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Using Sparse Data to Predict Lab Quakes

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stick-slip earthquake event

The relative rarity of stick-slip events makes them difficult to model with machine learning.

Credit: Dreamstime

Researchers at Los Alamos National Laboratory have developed a machine learning approach that can predict fault slip in laboratory earthquakes with reliability while accounting for sparse data due to infrequent major earthquakes.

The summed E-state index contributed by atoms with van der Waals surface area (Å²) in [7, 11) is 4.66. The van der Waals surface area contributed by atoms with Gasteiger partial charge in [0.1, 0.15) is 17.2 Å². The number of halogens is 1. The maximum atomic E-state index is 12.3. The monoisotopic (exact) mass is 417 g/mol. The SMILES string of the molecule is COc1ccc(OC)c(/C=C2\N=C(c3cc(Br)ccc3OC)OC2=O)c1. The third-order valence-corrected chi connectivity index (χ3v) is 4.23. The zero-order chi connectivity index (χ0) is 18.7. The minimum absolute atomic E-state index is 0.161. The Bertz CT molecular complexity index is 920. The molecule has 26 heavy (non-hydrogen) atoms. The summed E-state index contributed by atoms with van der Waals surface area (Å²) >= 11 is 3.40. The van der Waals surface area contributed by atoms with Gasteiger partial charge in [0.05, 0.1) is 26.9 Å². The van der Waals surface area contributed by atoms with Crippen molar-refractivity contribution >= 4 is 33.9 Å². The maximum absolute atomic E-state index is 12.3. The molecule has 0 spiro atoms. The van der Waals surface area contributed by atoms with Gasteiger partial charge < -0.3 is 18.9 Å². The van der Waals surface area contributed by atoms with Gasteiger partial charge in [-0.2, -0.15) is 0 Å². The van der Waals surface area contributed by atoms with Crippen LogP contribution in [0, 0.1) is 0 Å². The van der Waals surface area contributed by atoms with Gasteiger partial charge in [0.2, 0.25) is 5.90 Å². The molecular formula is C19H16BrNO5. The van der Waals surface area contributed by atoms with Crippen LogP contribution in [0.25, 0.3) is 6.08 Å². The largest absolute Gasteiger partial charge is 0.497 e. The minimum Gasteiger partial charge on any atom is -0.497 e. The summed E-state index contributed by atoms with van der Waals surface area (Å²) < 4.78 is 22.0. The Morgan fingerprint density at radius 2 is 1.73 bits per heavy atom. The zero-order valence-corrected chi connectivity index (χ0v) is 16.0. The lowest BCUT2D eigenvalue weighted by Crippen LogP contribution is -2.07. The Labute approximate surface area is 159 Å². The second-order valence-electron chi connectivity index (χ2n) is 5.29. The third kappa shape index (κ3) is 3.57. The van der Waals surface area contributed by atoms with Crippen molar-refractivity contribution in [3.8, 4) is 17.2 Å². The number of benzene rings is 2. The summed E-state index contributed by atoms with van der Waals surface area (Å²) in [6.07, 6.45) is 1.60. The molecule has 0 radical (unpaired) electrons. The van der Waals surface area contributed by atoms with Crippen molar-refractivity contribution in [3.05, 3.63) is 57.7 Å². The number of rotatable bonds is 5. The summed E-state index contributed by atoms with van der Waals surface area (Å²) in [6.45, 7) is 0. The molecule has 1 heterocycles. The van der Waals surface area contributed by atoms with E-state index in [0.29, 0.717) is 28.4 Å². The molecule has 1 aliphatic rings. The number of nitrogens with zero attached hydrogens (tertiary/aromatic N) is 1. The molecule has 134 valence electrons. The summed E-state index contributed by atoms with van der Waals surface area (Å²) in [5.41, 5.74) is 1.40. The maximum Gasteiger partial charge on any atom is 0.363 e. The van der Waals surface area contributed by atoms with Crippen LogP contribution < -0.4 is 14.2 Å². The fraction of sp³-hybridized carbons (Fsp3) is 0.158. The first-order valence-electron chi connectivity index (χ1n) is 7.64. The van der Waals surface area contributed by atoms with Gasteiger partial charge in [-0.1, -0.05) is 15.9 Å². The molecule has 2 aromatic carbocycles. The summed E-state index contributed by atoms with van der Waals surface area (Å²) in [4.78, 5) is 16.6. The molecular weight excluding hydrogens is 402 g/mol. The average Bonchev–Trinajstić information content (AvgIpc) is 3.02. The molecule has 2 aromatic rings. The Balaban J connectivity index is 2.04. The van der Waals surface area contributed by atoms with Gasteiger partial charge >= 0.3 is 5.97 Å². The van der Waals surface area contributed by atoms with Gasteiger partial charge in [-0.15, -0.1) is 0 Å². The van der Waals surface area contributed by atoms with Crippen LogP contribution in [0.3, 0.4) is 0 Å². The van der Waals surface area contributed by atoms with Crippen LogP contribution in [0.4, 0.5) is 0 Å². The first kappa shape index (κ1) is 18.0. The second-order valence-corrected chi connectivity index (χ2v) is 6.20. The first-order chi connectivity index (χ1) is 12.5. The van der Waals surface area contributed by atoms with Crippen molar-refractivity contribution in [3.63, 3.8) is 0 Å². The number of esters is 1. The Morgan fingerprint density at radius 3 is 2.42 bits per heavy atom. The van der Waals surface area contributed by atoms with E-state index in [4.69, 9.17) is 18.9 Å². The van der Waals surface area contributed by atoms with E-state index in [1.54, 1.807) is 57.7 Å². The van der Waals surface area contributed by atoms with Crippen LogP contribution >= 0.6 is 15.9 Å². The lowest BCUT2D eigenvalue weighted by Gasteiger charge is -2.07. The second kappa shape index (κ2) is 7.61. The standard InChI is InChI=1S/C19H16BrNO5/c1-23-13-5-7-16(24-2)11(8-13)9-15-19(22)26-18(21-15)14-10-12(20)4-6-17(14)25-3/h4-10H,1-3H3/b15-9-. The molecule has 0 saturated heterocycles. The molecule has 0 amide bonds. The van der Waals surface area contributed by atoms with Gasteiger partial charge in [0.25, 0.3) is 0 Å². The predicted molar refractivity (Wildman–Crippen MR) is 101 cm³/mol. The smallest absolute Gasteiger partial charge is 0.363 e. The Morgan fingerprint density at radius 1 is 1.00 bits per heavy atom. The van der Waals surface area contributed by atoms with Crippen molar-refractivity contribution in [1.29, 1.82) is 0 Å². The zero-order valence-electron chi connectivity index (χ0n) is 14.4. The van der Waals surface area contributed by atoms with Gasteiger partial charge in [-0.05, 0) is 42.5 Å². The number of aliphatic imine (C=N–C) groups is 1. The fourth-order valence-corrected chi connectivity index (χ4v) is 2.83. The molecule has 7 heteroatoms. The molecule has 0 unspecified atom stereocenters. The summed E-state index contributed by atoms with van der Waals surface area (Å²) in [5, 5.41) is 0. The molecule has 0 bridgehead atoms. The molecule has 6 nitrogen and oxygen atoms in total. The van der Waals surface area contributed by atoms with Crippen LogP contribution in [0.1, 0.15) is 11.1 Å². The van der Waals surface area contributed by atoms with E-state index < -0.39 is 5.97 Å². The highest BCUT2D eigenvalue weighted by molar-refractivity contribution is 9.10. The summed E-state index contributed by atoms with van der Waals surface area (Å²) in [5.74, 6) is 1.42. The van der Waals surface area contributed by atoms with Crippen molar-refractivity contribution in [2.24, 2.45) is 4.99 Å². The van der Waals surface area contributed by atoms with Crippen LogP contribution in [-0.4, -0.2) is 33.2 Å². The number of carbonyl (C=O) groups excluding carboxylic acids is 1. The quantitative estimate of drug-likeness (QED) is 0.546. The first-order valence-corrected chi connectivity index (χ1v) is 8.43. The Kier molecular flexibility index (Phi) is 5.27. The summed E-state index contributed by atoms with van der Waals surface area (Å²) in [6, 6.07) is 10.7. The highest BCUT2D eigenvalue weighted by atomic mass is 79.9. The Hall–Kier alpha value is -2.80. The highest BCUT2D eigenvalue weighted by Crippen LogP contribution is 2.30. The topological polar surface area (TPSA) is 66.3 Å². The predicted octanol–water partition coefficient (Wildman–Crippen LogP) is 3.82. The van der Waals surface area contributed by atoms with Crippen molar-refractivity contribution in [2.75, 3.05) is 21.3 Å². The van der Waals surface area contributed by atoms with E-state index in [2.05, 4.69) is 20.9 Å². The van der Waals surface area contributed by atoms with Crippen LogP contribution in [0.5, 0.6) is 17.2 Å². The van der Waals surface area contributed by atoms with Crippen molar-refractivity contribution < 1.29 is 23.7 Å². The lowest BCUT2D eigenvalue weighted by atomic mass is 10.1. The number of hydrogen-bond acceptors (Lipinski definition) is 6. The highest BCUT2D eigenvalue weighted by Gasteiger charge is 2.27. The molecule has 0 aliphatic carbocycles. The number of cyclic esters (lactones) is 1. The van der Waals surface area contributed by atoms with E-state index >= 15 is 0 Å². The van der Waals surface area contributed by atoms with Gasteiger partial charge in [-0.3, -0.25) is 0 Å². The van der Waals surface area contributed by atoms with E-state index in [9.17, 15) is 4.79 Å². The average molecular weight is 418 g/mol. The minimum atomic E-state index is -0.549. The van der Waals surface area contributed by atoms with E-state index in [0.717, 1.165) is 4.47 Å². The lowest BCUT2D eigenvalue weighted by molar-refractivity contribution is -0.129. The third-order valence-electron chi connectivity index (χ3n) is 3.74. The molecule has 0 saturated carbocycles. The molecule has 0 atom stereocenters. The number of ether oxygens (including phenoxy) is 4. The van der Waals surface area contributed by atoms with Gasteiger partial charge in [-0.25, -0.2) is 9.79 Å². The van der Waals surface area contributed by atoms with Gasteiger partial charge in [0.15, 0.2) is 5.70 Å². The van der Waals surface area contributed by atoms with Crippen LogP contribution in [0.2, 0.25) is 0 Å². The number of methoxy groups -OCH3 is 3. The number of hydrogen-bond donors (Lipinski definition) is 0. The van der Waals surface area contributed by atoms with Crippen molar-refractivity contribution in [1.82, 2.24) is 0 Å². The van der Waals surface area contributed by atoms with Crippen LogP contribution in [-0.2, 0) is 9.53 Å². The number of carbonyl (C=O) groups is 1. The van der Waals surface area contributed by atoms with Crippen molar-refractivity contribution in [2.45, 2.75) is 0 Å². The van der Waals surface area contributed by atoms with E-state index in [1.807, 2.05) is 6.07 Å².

The researchers used a transfer learning approach to train a convolutional neural network on the output of numerical simulations of lab quakes and a small dataset from lab experiments. They found the neural network accurately predicted fault-slip events when fed unseen data from a different experiment.

"We can simulate a seismogenic fault in earth, then incorporate data from the actual fault during a portion of the slip cycle through the same kind of cross training," says Los Alamos geophysicist Paul Johnson. The findings could help predict fault slip and potential earthquakes in the field.

From Los Alamos National Laboratory
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